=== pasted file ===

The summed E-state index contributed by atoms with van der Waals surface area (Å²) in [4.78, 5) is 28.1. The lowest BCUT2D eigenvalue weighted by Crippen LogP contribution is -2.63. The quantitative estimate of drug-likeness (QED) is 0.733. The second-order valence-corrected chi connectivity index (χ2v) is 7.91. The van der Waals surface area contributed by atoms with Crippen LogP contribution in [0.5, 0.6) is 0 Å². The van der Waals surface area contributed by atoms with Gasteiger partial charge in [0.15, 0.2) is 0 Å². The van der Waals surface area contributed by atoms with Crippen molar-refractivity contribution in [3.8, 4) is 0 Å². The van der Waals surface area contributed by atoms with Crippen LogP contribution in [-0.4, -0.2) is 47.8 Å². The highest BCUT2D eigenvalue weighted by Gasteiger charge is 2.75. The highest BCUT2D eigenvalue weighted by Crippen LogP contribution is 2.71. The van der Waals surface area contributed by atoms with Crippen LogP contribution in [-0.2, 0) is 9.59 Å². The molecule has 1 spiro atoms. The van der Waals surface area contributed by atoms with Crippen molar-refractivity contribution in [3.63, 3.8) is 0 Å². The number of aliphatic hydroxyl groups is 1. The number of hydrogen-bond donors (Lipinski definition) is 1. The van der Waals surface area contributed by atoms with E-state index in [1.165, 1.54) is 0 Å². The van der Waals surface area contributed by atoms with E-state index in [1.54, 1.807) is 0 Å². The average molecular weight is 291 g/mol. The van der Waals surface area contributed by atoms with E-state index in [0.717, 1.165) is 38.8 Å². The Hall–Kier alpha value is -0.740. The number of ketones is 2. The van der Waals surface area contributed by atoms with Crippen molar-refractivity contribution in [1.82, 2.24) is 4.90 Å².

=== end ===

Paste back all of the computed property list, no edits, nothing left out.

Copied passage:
The summed E-state index contributed by atoms with van der Waals surface area (Å²) in [4.78, 5) is 28.1. The lowest BCUT2D eigenvalue weighted by Crippen LogP contribution is -2.63. The quantitative estimate of drug-likeness (QED) is 0.733. The second-order valence-corrected chi connectivity index (χ2v) is 7.91. The van der Waals surface area contributed by atoms with Crippen LogP contribution in [0.5, 0.6) is 0 Å². The van der Waals surface area contributed by atoms with Gasteiger partial charge in [0.15, 0.2) is 0 Å². The van der Waals surface area contributed by atoms with Crippen molar-refractivity contribution in [3.8, 4) is 0 Å². The van der Waals surface area contributed by atoms with Crippen LogP contribution in [-0.4, -0.2) is 47.8 Å². The highest BCUT2D eigenvalue weighted by Gasteiger charge is 2.75. The highest BCUT2D eigenvalue weighted by Crippen LogP contribution is 2.71. The van der Waals surface area contributed by atoms with Crippen LogP contribution in [-0.2, 0) is 9.59 Å². The molecule has 1 spiro atoms. The van der Waals surface area contributed by atoms with Crippen molar-refractivity contribution in [3.63, 3.8) is 0 Å². The number of aliphatic hydroxyl groups is 1. The number of hydrogen-bond donors (Lipinski definition) is 1. The van der Waals surface area contributed by atoms with E-state index in [1.165, 1.54) is 0 Å². The van der Waals surface area contributed by atoms with E-state index in [1.54, 1.807) is 0 Å². The average molecular weight is 291 g/mol. The van der Waals surface area contributed by atoms with E-state index in [0.717, 1.165) is 38.8 Å². The Hall–Kier alpha value is -0.740. The number of ketones is 2. The van der Waals surface area contributed by atoms with Crippen molar-refractivity contribution in [1.82, 2.24) is 4.90 Å².